IFFIm and Gavi are continuing the fight against vaccine-preventable diseases in Nigeria, where polio is still endemic.
IFFIm and Gavi have long supported remarkably successful efforts to eradicate polio around the globe, and they’re continuing the fight in Nigeria, where polio is still endemic. IFFIm alone has provided more than US$ 191 million to global efforts to end polio. As of 2018, IFFIm has used 7.5% of its funds on polio vaccine programmes.
When the Global Polio Eradication Initiative (GPEI) faced a funding crisis in 2006, it turned to IFFIm as the only way to finance stockpiling the polio vaccine so suppliers have it available for outbreaks. IFFIm’s US$ 191 million investment helped develop and license oral polio vaccine (OPV) products that could be field tested for safety and purchased in bulk. GPEI is a partnership of WHO, UNICEF, the US Centers for Disease Control, Rotary International and national governments.
In 2007, Gavi reprogrammed US$ 104.62 million in IFFIm funds from a post-eradication era polio vaccine stockpile into intensified polio eradication activities. The funding freed up much- needed cash and set in motion a scaling up of immunisation and surveillance activities in support of WHO’s Case for Completing Polio Eradication.
Four months into the programme, IFFIm funding helped immunise more than 100 million children under age five, some of them multiple times,
in 11 polio-affected countries. It also supported surveillance activities and technical assistance in four WHO regions.
IFFIm funding was critical to the rapid development and licensing of a new OPV vaccine in 2009. This led to a striking 95% decline in cases in Nigeria and India, the elimination of wild poliovirus from all 15 countries reinfected in 2009, and more than an 85% decline in type 3 polio cases globally.
In 2011, Gavi applied IFFIm funds to polio eradication programmes in the heart of Africa. Gavi later partnered with UNICEF, WHO, the Bill & Melinda Gates Foundation and others, to end polio once and for all.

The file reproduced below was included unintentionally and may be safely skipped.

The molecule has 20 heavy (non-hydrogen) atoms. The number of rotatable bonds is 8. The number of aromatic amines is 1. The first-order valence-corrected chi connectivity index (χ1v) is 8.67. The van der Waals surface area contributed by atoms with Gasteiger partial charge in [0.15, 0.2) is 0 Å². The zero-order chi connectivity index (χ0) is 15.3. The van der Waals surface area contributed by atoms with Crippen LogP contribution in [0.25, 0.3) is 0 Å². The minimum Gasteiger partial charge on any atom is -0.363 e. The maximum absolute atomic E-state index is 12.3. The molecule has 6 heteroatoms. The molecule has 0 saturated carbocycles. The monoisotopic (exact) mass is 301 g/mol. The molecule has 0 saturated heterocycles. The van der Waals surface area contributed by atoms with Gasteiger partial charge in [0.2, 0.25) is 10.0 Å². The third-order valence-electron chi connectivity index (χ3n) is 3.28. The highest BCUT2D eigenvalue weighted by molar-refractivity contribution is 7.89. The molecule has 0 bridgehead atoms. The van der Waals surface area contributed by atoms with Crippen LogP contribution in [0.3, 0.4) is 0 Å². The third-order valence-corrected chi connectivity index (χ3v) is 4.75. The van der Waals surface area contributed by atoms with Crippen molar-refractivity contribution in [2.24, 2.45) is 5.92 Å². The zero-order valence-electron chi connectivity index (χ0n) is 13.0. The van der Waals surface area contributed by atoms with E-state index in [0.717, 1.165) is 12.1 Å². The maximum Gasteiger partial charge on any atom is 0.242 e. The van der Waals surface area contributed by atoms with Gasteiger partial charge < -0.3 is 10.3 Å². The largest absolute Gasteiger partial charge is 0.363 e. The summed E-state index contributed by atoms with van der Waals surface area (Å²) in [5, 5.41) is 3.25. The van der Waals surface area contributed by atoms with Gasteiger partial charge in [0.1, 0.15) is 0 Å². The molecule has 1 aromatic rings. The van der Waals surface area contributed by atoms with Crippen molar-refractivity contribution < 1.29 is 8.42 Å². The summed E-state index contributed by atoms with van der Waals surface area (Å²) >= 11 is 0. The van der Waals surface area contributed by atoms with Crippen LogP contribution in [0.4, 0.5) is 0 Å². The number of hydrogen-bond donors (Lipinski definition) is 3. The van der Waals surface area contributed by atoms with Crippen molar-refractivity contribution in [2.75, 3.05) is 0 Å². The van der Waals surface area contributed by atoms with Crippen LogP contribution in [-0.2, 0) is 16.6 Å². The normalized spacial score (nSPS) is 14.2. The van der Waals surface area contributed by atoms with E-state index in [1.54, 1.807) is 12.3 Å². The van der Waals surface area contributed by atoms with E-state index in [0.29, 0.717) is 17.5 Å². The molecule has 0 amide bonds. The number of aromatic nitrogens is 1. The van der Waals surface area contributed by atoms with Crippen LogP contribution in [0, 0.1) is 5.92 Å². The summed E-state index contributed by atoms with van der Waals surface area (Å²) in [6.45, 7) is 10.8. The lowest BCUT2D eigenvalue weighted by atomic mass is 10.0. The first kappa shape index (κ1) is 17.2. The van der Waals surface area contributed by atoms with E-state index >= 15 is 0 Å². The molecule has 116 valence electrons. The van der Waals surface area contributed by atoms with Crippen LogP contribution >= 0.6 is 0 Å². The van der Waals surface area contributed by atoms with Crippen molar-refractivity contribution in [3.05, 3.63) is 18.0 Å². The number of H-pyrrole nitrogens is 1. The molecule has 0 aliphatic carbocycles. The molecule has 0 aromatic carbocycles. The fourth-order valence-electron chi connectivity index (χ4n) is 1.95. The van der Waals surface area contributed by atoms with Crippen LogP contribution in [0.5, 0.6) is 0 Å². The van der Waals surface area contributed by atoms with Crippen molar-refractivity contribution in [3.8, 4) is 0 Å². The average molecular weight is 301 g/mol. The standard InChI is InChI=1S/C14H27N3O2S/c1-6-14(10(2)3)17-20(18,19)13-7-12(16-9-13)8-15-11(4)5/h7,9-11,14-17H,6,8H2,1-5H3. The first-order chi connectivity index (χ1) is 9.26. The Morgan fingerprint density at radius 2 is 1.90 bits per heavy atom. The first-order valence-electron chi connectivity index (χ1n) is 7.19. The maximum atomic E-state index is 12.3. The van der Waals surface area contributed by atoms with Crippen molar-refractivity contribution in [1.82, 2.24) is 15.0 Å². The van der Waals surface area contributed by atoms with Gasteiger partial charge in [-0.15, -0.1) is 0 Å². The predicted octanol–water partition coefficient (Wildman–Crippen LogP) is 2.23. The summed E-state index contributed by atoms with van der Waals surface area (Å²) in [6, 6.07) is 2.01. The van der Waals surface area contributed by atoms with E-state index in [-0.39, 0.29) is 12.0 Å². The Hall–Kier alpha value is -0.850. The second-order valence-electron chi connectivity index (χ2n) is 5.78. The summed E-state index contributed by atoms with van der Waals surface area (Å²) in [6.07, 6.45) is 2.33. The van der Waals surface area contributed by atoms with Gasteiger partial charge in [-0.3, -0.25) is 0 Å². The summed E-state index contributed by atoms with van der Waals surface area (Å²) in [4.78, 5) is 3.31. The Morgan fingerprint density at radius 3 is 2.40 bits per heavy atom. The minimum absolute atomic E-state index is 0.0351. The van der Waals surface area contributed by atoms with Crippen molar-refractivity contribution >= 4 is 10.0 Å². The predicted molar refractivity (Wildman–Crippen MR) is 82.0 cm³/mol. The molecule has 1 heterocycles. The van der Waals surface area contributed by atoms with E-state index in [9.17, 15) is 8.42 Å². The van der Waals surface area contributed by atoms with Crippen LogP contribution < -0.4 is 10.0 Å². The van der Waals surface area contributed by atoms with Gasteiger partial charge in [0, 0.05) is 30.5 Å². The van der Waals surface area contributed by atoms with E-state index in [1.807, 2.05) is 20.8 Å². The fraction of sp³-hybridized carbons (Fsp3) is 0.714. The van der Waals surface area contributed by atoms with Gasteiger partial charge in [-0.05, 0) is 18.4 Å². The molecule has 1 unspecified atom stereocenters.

In June 2018, Gavi’s Board of Directors approved an exceptional extension of overall support for Nigeria up to 2028 including funding for inactivated polio vaccine (IPV) for the next two years.
Even though Nigeria was due to transition out of Gavi support in 2021, it has one of the lowest immunisation rates in the world. Immunisation coverage varies by state and within states with a range of 10% to 80%. Meanwhile, an uneven infrastructure with multiple geographical barriers and an anti-vaccine movement create additional obstacles.
Gavi’s extended efforts could lead to more than one million lives saved from vaccine-preventable disease in the country.
“With 4.3 million under-immunised children, Nigeria has the highest number of children in the world who are not fully protected against deadly vaccine-preventable diseases”, says Gavi CEO Dr Seth Berkley. “This crucial support will ensure that children across the country receive the vaccines they desperately need, help to strengthen the country’s primary healthcare system, build a healthier society and ultimately a stronger economy for Africa’s most populous country.”
A smiling Yusuf Ibrahim sits with his four children in the tiny farming village of Unguwar Daji in northern Nigeria. The introduction of the pentavalent vaccine in Nigeria is estimated to save the lives of at least 30,000 children who die from vaccine-preventable disorders every year. Nigeria has also introduced the pneumococcal vaccines, which protect against pneumonia, still the world’s biggest killer of children under the age of five. Credit: Gavi/2013/Adrian Brooks.